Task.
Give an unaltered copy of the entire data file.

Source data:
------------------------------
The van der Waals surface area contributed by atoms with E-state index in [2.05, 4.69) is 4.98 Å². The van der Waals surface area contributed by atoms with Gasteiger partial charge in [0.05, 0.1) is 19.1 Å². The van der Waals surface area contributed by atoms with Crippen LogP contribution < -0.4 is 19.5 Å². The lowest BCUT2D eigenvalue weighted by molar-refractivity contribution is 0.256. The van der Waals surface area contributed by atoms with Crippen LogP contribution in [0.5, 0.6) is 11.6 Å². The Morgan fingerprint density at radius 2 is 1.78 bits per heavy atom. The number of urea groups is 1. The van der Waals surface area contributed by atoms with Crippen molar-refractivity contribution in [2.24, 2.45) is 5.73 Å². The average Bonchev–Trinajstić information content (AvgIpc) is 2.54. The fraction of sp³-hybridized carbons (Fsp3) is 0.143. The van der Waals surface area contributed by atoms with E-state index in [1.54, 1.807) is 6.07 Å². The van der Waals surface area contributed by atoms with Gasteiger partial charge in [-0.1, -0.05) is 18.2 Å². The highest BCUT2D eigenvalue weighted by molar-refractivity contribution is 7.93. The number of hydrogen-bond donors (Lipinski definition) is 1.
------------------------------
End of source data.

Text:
The van der Waals surface area contributed by atoms with E-state index in [2.05, 4.69) is 4.98 Å². The van der Waals surface area contributed by atoms with Gasteiger partial charge in [0.05, 0.1) is 19.1 Å². The van der Waals surface area contributed by atoms with Crippen LogP contribution < -0.4 is 19.5 Å². The lowest BCUT2D eigenvalue weighted by molar-refractivity contribution is 0.256. The van der Waals surface area contributed by atoms with Crippen LogP contribution in [0.5, 0.6) is 11.6 Å². The Morgan fingerprint density at radius 2 is 1.78 bits per heavy atom. The number of urea groups is 1. The van der Waals surface area contributed by atoms with Crippen molar-refractivity contribution in [2.24, 2.45) is 5.73 Å². The average Bonchev–Trinajstić information content (AvgIpc) is 2.54. The fraction of sp³-hybridized carbons (Fsp3) is 0.143. The van der Waals surface area contributed by atoms with E-state index in [1.54, 1.807) is 6.07 Å². The van der Waals surface area contributed by atoms with Gasteiger partial charge in [-0.1, -0.05) is 18.2 Å². The highest BCUT2D eigenvalue weighted by molar-refractivity contribution is 7.93. The number of hydrogen-bond donors (Lipinski definition) is 1.